Harnessing the Web to Boost Your Career

Impress colleagues and customers--and maybe your next boss--with a strong online persona.

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This is what's in my Internet tool box: a variety of news and business podcasts that I listen to when I exercise, a personalized Google page, a LinkedIn profile for networking, and a personal website for promoting myself. I don't find blogs, instant messaging, or text messaging useful, but others do—and if they come in handy someday, at least I know how to use them.


Good Web skills are as important in the workplace these days as leadership abilities and a strong work ethic. But many professionals could use a primer or refresher course. With so many gizmos and online offerings, it's hard to know what's useful and what's not. Some tools meant to boost productivity or enhance your professional standing can have the opposite effect if misused. Certain social networking sites might be ideal for one profession, but shunned by another. Anybody can Google himself, to see how he comes across on the Web—but if you don't like what you find, what can you do about it?


We have answers. Since your Internet IQ will play a big role in your career success, we've assembled a guide to the most important Web skills today's professionals need to navigate the workplace and job market. Here are the essentials:


An awareness of popular technologies. Know the difference between instant messaging and text messaging? Do you have a good handle on all the blogs and newsfeeds relevant to your field? It's not necessary to use all of these tools, but you should scope them out and understand how they work. Then you can figure out which might help raise your profile or allow you to work more efficiently. Instant messaging might be good for chatting briefly with colleagues who work in different locations. Social networking websites can help you land a new job or scope out a potential customer. Your own website might be worth the trouble if there's a lot of personal work for you to showcase.


A strong online presence. Surveys by job-placement firms like Execunet and Careerbuilder show that recruiters use the Internet extensively to vet job applicants. Recruiters look favorably on candidates whose online material reflects a professional image, well-rounded skills, and a fitting personality. There are numerous ways to trumpet your talents on the Web, some as simple as claiming your own page, free, on a networking site like Facebook or LinkedIn. Or you might decide on something more complex, like building your own site with back-end tricks for drawing a lot of traffic. Once you figure out which tools are best for you, it's well worth making the investment.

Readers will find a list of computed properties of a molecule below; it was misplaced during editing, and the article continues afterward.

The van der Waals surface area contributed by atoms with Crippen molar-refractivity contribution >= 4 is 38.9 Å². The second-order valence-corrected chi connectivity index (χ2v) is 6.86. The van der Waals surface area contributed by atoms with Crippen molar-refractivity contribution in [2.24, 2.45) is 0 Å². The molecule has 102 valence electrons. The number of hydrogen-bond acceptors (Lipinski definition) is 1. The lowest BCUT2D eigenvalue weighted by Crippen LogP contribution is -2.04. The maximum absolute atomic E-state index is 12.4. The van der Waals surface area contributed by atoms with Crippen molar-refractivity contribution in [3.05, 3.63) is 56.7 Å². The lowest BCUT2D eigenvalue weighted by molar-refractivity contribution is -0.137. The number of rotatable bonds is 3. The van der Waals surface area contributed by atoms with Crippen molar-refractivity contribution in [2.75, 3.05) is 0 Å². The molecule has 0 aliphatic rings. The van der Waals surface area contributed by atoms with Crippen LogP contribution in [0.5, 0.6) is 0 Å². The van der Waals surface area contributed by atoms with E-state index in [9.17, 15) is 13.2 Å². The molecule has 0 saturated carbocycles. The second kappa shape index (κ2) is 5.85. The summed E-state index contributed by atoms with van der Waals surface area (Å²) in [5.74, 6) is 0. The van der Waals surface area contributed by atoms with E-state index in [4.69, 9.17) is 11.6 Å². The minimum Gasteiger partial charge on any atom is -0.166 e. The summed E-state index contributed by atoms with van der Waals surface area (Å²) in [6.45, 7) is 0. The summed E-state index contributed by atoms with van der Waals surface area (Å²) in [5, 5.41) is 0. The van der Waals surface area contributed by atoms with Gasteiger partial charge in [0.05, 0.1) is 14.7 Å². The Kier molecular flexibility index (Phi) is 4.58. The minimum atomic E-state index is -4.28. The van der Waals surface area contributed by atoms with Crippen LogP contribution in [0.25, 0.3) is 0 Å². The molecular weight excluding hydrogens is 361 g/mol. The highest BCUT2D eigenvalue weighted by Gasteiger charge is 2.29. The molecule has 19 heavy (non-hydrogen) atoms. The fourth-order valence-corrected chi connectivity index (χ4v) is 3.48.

A network. There's nothing new about the value of an extensive list of professional contacts, the more well connected the better. Except that today, much of the schmoozing happens online. Networking sites like Facebook, LinkedIn, MySpace, and even the role-playing site SecondLife can be invaluable tools for getting to know like-minded colleagues or finding a job. They vary in terms of tone, user community, and focus, though, so it pays to get familiar with several of them, then build a profile on one or two that seem most useful.


A clean record. As quickly as companies are adapting new technologies, they're also clamping down on employees who misuse them. A small but growing number of companies have fired employees for inappropriate use of blogs or IMs. An Execunet survey found that 35 percent of recruiters have ruled out job candidates based on what they found on a Google search. So make sure you avoid online career killers. And if there are a few regrettable pictures or postings on the Web that you don't want colleagues to see, you might be able to expunge them, or at least lower their standing in search results.


Courtesy and common sense. Yes, they still matter. The Web might offer a degree of anonymity, but that's no reason to abandon any sense of discretion. And rudeness remains a disqualifier. Surprising as it may seem, recruiters report that significant numbers of job applicants try to tap out E-mails during an interview—when their electronic gizmos should be turned off and stowed. Some employees like to show off new technologies they've figured out, even if it's unseemly—and annoying—for a 55-year-old boomer to be tickling his boss's phone with continual text messages. And some people accept total strangers or other odd characters into their online network, even though they'd never do that in person. It's a brave new world online, but there are still a few old standards that apply.